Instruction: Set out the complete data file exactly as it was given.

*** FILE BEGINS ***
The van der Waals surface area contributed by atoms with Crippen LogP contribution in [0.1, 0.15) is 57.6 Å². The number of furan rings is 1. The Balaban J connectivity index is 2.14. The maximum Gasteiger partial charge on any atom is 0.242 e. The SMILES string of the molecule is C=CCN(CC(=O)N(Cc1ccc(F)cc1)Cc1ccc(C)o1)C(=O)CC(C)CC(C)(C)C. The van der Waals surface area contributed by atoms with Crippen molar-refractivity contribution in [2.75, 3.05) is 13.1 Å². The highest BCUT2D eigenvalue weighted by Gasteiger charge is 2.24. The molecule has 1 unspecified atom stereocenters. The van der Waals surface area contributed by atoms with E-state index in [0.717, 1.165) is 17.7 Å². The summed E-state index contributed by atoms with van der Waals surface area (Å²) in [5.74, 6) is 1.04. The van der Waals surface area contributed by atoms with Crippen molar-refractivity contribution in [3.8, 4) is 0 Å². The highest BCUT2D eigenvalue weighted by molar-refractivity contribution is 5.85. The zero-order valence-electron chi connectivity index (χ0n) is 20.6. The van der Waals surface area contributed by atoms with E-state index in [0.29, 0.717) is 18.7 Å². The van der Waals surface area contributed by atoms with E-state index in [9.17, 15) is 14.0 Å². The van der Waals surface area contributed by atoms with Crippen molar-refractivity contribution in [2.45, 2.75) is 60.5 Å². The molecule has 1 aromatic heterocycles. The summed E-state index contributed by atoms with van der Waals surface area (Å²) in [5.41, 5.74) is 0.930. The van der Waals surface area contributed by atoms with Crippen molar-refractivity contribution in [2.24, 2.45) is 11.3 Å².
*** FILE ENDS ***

The van der Waals surface area contributed by atoms with Crippen LogP contribution in [0.1, 0.15) is 57.6 Å². The number of furan rings is 1. The Balaban J connectivity index is 2.14. The maximum Gasteiger partial charge on any atom is 0.242 e. The SMILES string of the molecule is C=CCN(CC(=O)N(Cc1ccc(F)cc1)Cc1ccc(C)o1)C(=O)CC(C)CC(C)(C)C. The van der Waals surface area contributed by atoms with Crippen molar-refractivity contribution in [2.75, 3.05) is 13.1 Å². The highest BCUT2D eigenvalue weighted by Gasteiger charge is 2.24. The molecule has 1 unspecified atom stereocenters. The van der Waals surface area contributed by atoms with E-state index in [0.717, 1.165) is 17.7 Å². The summed E-state index contributed by atoms with van der Waals surface area (Å²) in [5.74, 6) is 1.04. The van der Waals surface area contributed by atoms with Crippen molar-refractivity contribution in [3.8, 4) is 0 Å². The highest BCUT2D eigenvalue weighted by molar-refractivity contribution is 5.85. The zero-order valence-electron chi connectivity index (χ0n) is 20.6. The van der Waals surface area contributed by atoms with E-state index in [0.29, 0.717) is 18.7 Å². The van der Waals surface area contributed by atoms with E-state index in [9.17, 15) is 14.0 Å². The van der Waals surface area contributed by atoms with Crippen molar-refractivity contribution in [2.45, 2.75) is 60.5 Å². The molecule has 1 aromatic heterocycles. The summed E-state index contributed by atoms with van der Waals surface area (Å²) in [5.41, 5.74) is 0.930. The van der Waals surface area contributed by atoms with Crippen molar-refractivity contribution in [2.24, 2.45) is 11.3 Å².